“Pier To Pier” – Giedo Van Der Zwan & collective exhibition @ Gran Bar Unità
Piazza Unità d'Italia 3 - Trieste
Monday 22 October 2018 - Sunday 25 November 2018
Giedo Van Der Zwan – Pier To Pier
Photos: Francesco Garlaschelli, Giancarlo Staubmann, Gianluca Aggi, Marina Koryakin, Mike Lee, Paolo Manca, Robin Vandenabeele, Silvia Manginelli.
Pier To Pier
200 years ago, the first bathing houses were placed on the beach.
They marked the start of the modern Scheveningen sea-bathing culture.
However, all those years ago, Scheveningen was mainly a poor fishing village.
‘Van der Zwan’ is a well-known family name in Scheveningen.
Here, my grandfather had a fish shop and my father grew up here.
The stories I heard from them sketched a completely different picture of the beach and the sea, which was full of dangers.
Also, the brother of my father drowned near the fishing Pier at the age of 12, just after the war.
It was this contradiction that made me decide to delve deeper with his camera into the contemporary Scheveningen.
I kept coming back to the beach, the boulevard and the pier to visualize the local bathing and beach culture.
‘Pier to Pier’ is about the 2,5 kilometers of beach and boulevard between the northern fishing pier and the pleasure pier of Scheveningen.
I tried to capture the almost inexhaustible flow of day trippers in a very idiosyncratic and striking way.
With the use of colour and flash and a sense of humor.
Giedo Van Der Zwan
I was born in Amsterdam, The Netherlands in September 1967.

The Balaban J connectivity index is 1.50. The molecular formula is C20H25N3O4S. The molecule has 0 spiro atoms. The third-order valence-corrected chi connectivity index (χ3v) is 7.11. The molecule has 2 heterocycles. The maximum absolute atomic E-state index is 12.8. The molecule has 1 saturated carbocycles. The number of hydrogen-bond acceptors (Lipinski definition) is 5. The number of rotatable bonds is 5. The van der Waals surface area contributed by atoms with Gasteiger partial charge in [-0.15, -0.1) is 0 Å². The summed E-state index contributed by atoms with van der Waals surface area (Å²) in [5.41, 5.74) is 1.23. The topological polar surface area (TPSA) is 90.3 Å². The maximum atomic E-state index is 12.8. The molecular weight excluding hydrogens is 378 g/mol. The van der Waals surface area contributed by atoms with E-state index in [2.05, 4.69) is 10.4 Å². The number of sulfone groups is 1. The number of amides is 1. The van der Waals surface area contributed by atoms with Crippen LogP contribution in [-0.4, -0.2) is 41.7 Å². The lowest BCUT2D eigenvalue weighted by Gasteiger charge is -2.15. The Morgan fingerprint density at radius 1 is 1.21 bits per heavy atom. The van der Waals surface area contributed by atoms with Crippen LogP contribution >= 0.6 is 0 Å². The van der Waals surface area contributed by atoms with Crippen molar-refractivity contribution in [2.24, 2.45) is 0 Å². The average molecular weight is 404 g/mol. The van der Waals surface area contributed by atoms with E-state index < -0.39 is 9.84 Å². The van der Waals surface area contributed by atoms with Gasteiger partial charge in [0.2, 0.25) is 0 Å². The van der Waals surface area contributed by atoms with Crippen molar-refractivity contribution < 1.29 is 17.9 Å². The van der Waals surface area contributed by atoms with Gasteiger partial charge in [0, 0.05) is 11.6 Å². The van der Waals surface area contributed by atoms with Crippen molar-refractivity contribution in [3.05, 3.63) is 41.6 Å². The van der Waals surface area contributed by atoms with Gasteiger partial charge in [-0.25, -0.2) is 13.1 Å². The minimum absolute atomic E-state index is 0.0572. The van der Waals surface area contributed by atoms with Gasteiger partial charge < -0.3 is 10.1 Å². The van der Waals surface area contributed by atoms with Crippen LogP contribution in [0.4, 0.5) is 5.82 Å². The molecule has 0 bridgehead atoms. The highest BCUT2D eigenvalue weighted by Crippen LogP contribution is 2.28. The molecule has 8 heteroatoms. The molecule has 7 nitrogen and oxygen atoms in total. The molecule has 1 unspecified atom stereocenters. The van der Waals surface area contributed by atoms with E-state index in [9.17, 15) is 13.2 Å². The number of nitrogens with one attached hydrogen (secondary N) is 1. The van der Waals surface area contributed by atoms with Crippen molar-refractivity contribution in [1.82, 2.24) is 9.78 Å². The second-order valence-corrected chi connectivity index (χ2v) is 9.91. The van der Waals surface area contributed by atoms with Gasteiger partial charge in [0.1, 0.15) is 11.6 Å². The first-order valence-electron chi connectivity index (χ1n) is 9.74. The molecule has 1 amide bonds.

Photography has been a part of who I am and the way I see the world since the age of 12.
Since the beginning of 2017 my focus has shifted completely to the street and since then it has been a complete rollercoaster as I find myself shooting with inspired street photographers in my home town and in cities all over the world, discovering the opportunities of social media, meeting new people with a shared passion and starting my own projects.
Since I took up the challenge of shooting with only one lens (and mostly only one camera, a Fuji X100F or a Leica Q) I like to photograph people up close, in full colour.
I use flash to add colour and contrast.
I seem to like formal compositions and clean shots but I try to add an extra element that is not always in plain sight: preferably something quirky, humorous, bizarre, or anything that makes a scene special.
I don’t want to be invisible as photographer.
I like to connect.
It feels good and sometimes provides an even better chance of making the shot that I’m aiming for.